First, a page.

Scott Pelley and the freedom of the press
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Scott Pelley and the freedom of the press


[PELLEY] Well, I think we’ve always been the
bad guys. [SMITH] You do? [PELLEY] Well, we’re the messengers. We’re the messengers, the messenger is always
the bad guy. [SMITH] But you know, the trust in the media
today is at a historic low. The number of people who believe that we make
mistakes and cover them up and don’t acknowledge them is at a historic high. The number of people who look at our news
products and say, I don’t see myself in what you produce, that’s at a historic high. When did everything upturn and why? [PELLEY] Again, I think that it’s always been
this way to some degree, but you’re right. We’re in a particular time right now. When I was anchoring the evening news, we
were very frank about when the president was telling the truth and when he wasn’t. And after one of our broadcasts, he tweeted
that CBS News was the enemy of the American people. I go back to Madison. [SMITH] You go to Madison at the end of the
book. [PELLEY] Absolutely. During the Sedition Act in 1798, believe it
or not, made it a felony for a reporter to criticize any member of Congress or the president
of the United States. Editors went to jail during that time. Madison wrote a critique of the Sedition Act
in which he said, “Freedom of the press “is the right that guarantees all the others.” [SMITH] Other rights, yeah, right. He knew that if we could say what we wanted
to say, read what we wanted to read, write what we wanted to write, then all of the rights
that he put in the Bill of Rights would be protected. And so that’s our role. And that’s what I tell audiences today. We’re not the enemy of the American people,
we’re in the Constitution for a reason. [SMITH] Do you think we play defense too much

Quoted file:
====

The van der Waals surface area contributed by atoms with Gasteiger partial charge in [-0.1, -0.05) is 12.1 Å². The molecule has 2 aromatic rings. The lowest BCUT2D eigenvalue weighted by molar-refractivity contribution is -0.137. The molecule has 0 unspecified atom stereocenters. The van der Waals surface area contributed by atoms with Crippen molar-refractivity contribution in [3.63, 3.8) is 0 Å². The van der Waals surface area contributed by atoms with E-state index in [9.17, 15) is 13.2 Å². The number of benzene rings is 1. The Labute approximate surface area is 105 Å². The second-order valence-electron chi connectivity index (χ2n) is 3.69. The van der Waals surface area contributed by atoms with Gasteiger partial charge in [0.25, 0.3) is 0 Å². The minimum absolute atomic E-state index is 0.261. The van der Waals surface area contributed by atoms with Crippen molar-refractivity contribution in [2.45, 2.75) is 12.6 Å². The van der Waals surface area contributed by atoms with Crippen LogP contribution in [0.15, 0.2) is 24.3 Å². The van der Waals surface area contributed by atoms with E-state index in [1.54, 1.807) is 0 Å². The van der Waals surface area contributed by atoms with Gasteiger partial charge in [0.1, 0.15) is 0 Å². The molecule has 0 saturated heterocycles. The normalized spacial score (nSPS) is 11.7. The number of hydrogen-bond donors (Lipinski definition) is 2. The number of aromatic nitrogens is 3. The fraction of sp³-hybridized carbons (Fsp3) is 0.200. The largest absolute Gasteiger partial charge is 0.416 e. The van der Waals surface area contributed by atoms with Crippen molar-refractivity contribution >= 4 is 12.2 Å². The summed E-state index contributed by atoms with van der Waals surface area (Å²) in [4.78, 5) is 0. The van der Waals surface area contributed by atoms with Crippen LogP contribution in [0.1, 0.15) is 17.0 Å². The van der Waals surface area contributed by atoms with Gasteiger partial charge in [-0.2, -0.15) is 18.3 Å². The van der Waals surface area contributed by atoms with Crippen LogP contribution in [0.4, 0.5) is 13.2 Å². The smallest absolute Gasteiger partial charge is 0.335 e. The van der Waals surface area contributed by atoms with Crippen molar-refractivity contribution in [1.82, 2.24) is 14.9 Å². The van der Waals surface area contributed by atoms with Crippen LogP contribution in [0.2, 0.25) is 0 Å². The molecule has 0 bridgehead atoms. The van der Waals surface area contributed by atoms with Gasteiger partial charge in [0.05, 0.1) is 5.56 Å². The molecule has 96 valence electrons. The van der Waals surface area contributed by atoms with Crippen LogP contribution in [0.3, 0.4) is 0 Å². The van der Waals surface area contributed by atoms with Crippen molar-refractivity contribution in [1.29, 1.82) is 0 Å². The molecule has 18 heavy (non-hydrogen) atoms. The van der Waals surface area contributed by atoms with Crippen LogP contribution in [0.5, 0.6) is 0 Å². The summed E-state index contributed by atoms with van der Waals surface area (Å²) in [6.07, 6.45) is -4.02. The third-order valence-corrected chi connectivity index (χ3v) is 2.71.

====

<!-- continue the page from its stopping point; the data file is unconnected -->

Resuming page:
as an industry? I wonder if we shouldn’t be playing offense. I wonder if we shouldn’t be saying, “Look,
“everything you know about the world, good, bad, “and in between, is because of journalism.” [PELLEY] Well, there’s a little bit of offense
in that book. [SMITH] I absolutely think there is. But I just wonder if we all should be more,
we’re in kind of a defensive crouch all the time these days, in part because official
condemnation is also at an all-time high. [PELLEY] A guy came up to me on the street
in Manhattan the other day and said, “Oh, this must be a terrible time to be a reporter.” And I said, “No, this is a great time to be
a reporter “because the American people right now are looking “at what we do and it’s an
opportunity to tell them “what we do, how we do it, and what our values are.” [SMITH] And for old guys like us, it’s a moment
of disruption and innovation and reinvention and transformation and that creates opportunity
to do things differently and better. [PELLEY] Absolutely, and it’s exciting. You’re not dull. [SMITH] There’s no problem in the world related
to journalism that can’t be solved with more and better journalism, I’m convinced. [PELLEY] Absolutely right, and must be. Because there is no democracy without journalism. [SMITH] And that’s a fine place to end.

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